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Enlarged prostate puts squeeze on urine flow




 

 

DEAR DR. DONOHUE:
For men with BPH, would you recommend the Prolieve System for treatment? It involves reducing the prostate with heat. Must it be done periodically to maintain symptom improvement? Any information will be appreciated. — Anon.

ANSWER:
BPH — benign (not cancer) prostate hypertrophy (overgrowth) — is a common condition of older men. The urethra — the bladder’s drainage tube — runs through the prostate. A large gland acts like a vise, squeezing the urethra and making it impossible for the bladder to completely empty. Large glands make men get up many times during the night to visit the bathroom. They make it difficult to start the urinary stream, and they can reduce the stream to a dribble.

Minimally invasive procedures, many done right in the doctor’s office, pare the gland so that a free urine flow is re-established. The Prolieve System (a trademark name) delivers microwaves to the gland to shave the excess growth. In this and in similar techniques, instruments are inserted into the urethra by way of the penis and passed upward to the level of the prostate gland, where the microwaves are then activated. Yes, I can recommend it. Quite often, the procedure need be done only once. However, it is possible that a repeat will be necessary to trim the gland again should it regrow to the size where it compresses the urethra.

Other procedures include the Green Light laser, in which a laser beam reduces prostate size in a similar manner. TUNA — transurethral needle ablation — is another minimally invasive procedure, done in a like way. It employs radio waves to reduce prostate size. All of these methods work. The most important element in making a choice is the doctor’s skill in the technique.

Medicines are another possible route for handling an overgrown gland. Drugs can relax tight muscles in the prostate and in the outflow tract of the bladder to permit better urine flow. Flomax and Uroxatral are two examples. And medicines like Proscar and Avodart shrink the gland, but they can take months to work.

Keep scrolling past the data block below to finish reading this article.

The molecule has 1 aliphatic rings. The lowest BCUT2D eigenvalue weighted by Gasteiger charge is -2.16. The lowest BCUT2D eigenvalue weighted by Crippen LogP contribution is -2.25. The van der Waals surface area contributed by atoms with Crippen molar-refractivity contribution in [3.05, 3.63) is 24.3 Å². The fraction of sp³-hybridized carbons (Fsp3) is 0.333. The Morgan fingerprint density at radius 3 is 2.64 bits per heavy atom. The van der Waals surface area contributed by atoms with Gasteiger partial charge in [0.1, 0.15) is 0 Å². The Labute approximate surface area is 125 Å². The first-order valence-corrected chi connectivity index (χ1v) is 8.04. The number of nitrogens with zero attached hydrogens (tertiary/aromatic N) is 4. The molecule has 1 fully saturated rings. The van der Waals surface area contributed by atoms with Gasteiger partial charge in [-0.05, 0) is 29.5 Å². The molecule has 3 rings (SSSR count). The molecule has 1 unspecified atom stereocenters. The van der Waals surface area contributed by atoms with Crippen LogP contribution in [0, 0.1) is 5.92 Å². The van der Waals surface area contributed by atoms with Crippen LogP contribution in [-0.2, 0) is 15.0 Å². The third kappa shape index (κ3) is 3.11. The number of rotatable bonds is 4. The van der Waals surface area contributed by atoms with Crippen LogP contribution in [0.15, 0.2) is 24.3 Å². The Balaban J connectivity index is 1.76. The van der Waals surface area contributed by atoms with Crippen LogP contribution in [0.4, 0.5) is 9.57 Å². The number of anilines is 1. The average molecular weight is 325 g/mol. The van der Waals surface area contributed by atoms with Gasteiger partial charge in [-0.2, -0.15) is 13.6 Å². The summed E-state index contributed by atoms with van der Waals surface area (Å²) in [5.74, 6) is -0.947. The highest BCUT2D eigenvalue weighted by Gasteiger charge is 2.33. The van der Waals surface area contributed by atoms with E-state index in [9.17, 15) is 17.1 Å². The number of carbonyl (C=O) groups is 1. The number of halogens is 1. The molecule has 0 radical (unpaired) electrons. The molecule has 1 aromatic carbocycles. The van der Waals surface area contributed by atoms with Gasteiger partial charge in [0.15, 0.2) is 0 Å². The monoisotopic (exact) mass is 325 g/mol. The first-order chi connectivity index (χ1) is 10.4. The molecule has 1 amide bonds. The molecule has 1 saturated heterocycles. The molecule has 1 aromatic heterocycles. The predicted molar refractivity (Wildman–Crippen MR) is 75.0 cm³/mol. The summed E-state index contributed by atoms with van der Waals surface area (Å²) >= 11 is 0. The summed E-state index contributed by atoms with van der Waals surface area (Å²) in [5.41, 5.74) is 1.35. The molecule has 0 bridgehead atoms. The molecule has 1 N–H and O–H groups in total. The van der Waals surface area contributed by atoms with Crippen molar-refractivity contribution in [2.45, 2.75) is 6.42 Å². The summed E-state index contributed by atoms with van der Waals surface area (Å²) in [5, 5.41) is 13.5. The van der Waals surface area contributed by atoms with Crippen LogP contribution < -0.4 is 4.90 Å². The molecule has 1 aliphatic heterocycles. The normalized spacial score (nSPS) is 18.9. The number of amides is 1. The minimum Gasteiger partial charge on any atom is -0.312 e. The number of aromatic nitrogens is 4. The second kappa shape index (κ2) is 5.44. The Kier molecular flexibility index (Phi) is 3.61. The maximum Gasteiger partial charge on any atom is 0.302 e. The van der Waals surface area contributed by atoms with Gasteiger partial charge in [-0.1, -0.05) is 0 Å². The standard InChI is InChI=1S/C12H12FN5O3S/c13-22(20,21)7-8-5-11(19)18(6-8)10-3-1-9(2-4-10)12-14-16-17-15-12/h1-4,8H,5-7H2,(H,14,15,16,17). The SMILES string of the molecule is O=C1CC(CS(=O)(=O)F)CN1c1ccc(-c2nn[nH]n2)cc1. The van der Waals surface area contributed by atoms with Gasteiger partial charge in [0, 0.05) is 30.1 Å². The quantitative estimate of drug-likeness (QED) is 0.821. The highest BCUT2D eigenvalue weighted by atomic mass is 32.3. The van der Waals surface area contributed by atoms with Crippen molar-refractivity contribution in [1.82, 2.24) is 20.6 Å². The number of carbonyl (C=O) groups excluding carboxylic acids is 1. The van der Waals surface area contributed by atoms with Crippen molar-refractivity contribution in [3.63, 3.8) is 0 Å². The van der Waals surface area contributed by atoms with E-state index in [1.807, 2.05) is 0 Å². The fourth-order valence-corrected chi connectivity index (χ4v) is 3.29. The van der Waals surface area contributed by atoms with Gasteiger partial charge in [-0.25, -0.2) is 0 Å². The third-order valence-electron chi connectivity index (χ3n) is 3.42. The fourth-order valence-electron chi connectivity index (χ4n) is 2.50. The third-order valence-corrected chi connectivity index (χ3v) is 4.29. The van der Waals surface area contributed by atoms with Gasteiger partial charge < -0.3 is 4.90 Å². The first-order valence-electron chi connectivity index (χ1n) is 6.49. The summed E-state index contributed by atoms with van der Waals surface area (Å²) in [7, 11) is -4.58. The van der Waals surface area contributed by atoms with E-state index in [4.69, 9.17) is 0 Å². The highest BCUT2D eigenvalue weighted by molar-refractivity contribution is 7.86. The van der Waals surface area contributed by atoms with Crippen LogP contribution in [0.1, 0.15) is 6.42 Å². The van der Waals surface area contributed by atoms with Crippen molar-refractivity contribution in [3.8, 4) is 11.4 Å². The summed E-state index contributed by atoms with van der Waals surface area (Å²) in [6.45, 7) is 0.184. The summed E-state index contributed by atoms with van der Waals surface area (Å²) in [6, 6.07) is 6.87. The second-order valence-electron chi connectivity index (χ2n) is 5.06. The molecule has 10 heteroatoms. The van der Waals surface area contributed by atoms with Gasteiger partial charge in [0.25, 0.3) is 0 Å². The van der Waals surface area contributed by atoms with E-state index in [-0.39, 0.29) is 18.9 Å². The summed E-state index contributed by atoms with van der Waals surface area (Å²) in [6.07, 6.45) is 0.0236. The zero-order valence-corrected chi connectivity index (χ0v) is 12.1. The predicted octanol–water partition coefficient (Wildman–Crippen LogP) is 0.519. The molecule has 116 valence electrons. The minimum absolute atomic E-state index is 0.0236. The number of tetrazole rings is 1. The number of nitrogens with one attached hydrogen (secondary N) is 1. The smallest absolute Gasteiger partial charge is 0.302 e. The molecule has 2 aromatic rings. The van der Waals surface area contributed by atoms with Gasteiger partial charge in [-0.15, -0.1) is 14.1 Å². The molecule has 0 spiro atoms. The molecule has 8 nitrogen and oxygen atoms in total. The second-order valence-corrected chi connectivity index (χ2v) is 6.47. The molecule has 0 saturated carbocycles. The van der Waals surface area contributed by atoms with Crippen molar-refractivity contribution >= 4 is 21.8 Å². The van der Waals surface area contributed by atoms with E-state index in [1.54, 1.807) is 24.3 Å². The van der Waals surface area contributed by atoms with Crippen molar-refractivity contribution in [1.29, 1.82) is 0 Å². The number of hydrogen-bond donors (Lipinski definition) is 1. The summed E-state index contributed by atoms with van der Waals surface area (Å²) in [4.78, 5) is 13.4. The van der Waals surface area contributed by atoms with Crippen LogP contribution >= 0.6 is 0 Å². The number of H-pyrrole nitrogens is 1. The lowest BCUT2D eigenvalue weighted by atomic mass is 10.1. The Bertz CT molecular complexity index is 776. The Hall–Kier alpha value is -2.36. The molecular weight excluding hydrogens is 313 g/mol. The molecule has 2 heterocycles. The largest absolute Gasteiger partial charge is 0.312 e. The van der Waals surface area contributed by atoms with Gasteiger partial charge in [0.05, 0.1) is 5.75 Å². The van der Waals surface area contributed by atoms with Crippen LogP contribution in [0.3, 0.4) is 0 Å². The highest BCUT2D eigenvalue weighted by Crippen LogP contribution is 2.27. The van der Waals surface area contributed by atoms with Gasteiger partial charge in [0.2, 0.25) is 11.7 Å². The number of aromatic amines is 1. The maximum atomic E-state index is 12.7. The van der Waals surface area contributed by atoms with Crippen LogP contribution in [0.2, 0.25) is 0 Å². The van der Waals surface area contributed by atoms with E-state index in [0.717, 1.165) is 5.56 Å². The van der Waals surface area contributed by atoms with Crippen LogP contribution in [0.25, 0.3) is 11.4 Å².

The booklet on this gland and its problems discusses these issues in greater depth. To obtain a copy, write: Dr. Donohue — No. 1001W, Box 536475, Orlando, FL 32853- 6475. Enclose a check or money order (no cash) for $4.75 U.S./$6 Canada with the recipient’s printed name and address. Please allow four weeks for delivery.

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DEAR DR. DONOHUE:
I always heard that one must fast before being tested for cholesterol. My doctor always told me to do so. At my last visit, he had his nurse draw my blood for a cholesterol check. I told him I had not fasted, but he said it didn’t matter. Have things changed? — D.S.

ANSWER:
You don’t have to fast for an accurate cholesterol reading. However, you do have to fast, preferably for 12 to 14 hours, for an accurate triglyceride reading. Triglycerides often are checked along with cholesterol.

A new trend is developing for triglycerides. Many now feel that a more accurate picture of triglycerides is obtained by not fasting before blood is drawn. Whether this technique wins universal approval is something we’ll have to wait to see.

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Dr. Donohue regrets that he is unable to answer individual letters, but he will incorporate them in his column whenever possible. Readers may write him or request an order form of available health newsletters at P.O. Box 536475, Orlando, FL 32853-6475.

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